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The Scarlet Worm

USA 2011
produced by
Michael Fredianelli, David Lambert, Gerald Herman (executive) for Wild Dogs Productions
directed by Michael Fredianelli
starring Aaron Stielstra, Dan van Husen, Montgomery Ford (= Brett Halsey), Derek Hertig, Kevin Giffin, Rita Rey, Eric Zaldivar, Mike Malloy, Robert Amstler, David Lambert, Raymond Isenberg, Jojo Myricks, Lou Michaels, Ted Rusoff, Michael Forest, Dani Estenger, Amber Rowe, Domiziano Arcangeli, Michael Fredianelli, Trevor Grosso, Mikel Arvizu, Gabriel Kalomas, Emily Amezcua, Patricia Liu
written by David Lambert, music by Aaron Stielstra, visual effects by Michael A.Martinez

review by
Mike Haberfelner

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The old West: Print (Aaron Stielstra) is a weird man: He is deeply religious, considers himself a philosopher, and is also a poet ... oh, and he's a professional killer. Oddly he doesn't see the contradiction between being a religious man and being a killer, but his philosophical streak allows him to kill only for a reason. And as far as his poetry goes, he always arranges the people he has killed to macabre pieces of art, often fitting their crimes.

These days, Print works for cattle baron Mr.Paul (Montgomery Ford), a religious man himself (but also a bigot) who uses Print's predilections to his own ends. Print's best friend, his only friend in the world, on the other hand is Hank (Kevin Giffin), a drunkard and former professional killer and the only man who ever had the courage to stand up to Mr.Paul - and Mr.Paul respects him for that, even though Hank feels nothing but disgust for Mr.Paul.

Now Mr.Paul has two assignments for Print: On the one hand he wants him to train young Lee (Derek Hertig), a young bully without manners but quite promising as a marksman if trained well. On the other, Mr.Paul wants Print to take out Heinrich Kley (Dan van Husen), a brothel owner who also performs abortions on his girls if they're with child.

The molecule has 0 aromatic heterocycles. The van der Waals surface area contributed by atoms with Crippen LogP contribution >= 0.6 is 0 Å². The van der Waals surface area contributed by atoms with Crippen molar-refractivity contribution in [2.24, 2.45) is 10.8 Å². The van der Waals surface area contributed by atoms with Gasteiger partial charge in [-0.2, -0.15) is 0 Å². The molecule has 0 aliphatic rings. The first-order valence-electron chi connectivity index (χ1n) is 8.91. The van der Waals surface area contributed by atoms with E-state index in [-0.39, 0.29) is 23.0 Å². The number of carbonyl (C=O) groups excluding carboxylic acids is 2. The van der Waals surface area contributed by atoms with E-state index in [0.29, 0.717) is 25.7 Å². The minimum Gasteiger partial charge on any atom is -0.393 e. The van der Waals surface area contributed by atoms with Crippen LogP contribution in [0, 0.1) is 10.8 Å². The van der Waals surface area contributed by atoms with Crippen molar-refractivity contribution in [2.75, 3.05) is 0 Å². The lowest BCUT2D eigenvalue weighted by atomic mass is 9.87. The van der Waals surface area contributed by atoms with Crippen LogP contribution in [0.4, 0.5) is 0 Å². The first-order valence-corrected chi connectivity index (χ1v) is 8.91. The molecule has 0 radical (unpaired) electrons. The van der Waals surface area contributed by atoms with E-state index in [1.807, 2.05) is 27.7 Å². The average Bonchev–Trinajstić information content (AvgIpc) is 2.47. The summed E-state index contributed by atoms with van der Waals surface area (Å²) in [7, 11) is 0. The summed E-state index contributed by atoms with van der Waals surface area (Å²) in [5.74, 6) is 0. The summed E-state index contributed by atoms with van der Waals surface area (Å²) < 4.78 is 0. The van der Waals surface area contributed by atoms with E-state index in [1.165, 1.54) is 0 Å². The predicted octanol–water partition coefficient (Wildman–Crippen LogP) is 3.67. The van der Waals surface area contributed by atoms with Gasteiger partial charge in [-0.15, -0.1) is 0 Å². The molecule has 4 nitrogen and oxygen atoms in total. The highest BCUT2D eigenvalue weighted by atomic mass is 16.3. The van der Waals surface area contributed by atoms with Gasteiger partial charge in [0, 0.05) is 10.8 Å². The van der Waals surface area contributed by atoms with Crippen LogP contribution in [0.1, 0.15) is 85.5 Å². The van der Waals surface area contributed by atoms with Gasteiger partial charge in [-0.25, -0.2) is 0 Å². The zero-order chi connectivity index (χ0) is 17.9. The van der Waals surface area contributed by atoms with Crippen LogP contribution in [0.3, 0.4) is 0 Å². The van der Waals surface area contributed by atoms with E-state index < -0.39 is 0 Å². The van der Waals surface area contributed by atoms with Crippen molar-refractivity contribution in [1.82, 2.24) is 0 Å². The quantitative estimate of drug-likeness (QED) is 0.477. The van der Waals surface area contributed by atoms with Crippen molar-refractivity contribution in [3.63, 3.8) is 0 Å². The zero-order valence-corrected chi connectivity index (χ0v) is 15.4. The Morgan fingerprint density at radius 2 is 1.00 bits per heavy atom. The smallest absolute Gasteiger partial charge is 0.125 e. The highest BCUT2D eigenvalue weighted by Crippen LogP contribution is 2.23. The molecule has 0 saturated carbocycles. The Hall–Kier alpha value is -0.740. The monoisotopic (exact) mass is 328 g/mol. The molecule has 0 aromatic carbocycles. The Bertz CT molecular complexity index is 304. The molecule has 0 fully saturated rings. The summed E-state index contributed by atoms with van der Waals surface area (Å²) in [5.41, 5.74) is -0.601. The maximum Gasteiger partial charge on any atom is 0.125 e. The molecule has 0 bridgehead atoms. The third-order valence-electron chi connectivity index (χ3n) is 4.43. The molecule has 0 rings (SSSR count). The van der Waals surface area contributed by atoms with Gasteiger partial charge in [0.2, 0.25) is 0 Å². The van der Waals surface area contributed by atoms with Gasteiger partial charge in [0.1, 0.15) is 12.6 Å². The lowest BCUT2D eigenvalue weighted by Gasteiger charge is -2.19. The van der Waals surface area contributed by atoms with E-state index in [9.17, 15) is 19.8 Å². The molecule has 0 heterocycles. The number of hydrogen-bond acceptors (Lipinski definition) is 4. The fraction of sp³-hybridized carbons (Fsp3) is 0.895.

The first assignment is relatively simple, Lee's just a young guy without guidance who needs to be taught some manners - and poetry. True, Lee is not exactly one of the bright ones, but as a sidekick he'll do.

The second assignment proves to be more difficult, since Print is not one to walk into a place and kill a guy, he wants to get to know him first, so he convinces Kley to give him a job at the brothel, as sort of his right-hand-man - and as such, he soon learns a lot about Kley's philosophy. As it turns out, Kley is also a very religious man, one who can't only quote the bible from cover to cover, but who also understands the bible, and for him, running a whorehouse is keeping his town in order. Sure he knows it's not right, but it's a necessary evil - after all, according to him he keeps the rapist off the streets. And the abortion business? Is it really fair to bring the child of a whore who has no chance whatsoever from the day it's born into the world? In a way, Print starts to admire Kley, and he feels much closer to him than he ever felt to Mr. Paul - but that doesn't mean he's not going to kill him ...

While Print got friends with Kley, Lee posed as his son and fell in love with Annabelle (Rita Rey), one of the girls in the whorehouse. So when Print tells him it's the day to kill Kley and tells him his plan, it's only natural for Lee to warn Annabelle and persuade her to leave. Annabelle though is friends with several girls at the brothel, and she wouldn't be a friend if she wouldn't warn them, and ...

Well, suffice to say, Print walks into a trap ...

Click here to open the Spoiler Pop-up!



That's probably the word to describe The Scarlet Worm best. This is not a film that tries to reinvent the Western genre by filling it up with some post-modern bullshit or forcing gender issues onto the genre without rhyme or reason. Instead it tells an original, intelligent genre story, fills it up with interesting characters, several leaning towards the eccentric, macabre details, and genre references that are subtle enough to not stand in the way of the story at hand. And all of this is elegantly directed, well-paced and filled with enough action to keep everyone entertained. If more of today's Western were like this, more people would watch Western today.

Recommended, actually!


review © by Mike Haberfelner


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Robots and rats,
demons and potholes,
cuddly toys and
shopping mall Santas,
love and death and everything in between,
Tales to Chill
Your Bones to

is all of that.


Tales to Chill
Your Bones to
a collection of short stories and mini-plays
ranging from the horrific to the darkly humourous,
from the post-apocalyptic
to the weirdly romantic,
tales that will give you a chill and maybe a chuckle, all thought up by
the twisted mind of
screenwriter and film reviewer
Michael Haberfelner.


Tales to Chill
Your Bones to

the new anthology by
Michael Haberfelner


Out now from




On the same day
a Burglar wants to kill you
and your Ex wants
to make up ...
... and for the life of it,
you can't decide


A Killer Conversation

produced by and starring
Melanie Denholme
directed by
David V.G. Davies
written by
Michael Haberfelner
Ryan Hunter and
Rudy Barrow

out now on DVD